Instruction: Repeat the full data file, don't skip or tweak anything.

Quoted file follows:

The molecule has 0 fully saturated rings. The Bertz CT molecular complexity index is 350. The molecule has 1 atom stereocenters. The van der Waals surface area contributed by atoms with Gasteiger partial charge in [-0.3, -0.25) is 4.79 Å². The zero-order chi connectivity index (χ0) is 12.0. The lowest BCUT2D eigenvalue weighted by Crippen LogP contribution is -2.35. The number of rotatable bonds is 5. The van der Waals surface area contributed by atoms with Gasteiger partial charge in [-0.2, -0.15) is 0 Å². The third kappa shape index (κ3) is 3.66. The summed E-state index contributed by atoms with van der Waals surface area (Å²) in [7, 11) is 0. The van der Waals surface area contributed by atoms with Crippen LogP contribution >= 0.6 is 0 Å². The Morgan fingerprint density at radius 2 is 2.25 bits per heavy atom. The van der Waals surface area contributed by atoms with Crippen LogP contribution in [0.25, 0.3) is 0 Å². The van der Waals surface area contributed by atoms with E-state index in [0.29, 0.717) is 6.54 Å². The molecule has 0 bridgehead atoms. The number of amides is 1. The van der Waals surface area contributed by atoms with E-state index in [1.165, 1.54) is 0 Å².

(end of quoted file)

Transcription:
The molecule has 0 fully saturated rings. The Bertz CT molecular complexity index is 350. The molecule has 1 atom stereocenters. The van der Waals surface area contributed by atoms with Gasteiger partial charge in [-0.3, -0.25) is 4.79 Å². The zero-order chi connectivity index (χ0) is 12.0. The lowest BCUT2D eigenvalue weighted by Crippen LogP contribution is -2.35. The number of rotatable bonds is 5. The van der Waals surface area contributed by atoms with Gasteiger partial charge in [-0.2, -0.15) is 0 Å². The third kappa shape index (κ3) is 3.66. The summed E-state index contributed by atoms with van der Waals surface area (Å²) in [7, 11) is 0. The van der Waals surface area contributed by atoms with Crippen LogP contribution >= 0.6 is 0 Å². The Morgan fingerprint density at radius 2 is 2.25 bits per heavy atom. The van der Waals surface area contributed by atoms with Crippen LogP contribution in [0.25, 0.3) is 0 Å². The van der Waals surface area contributed by atoms with E-state index in [0.29, 0.717) is 6.54 Å². The molecule has 0 bridgehead atoms. The number of amides is 1. The van der Waals surface area contributed by atoms with E-state index in [1.165, 1.54) is 0 Å².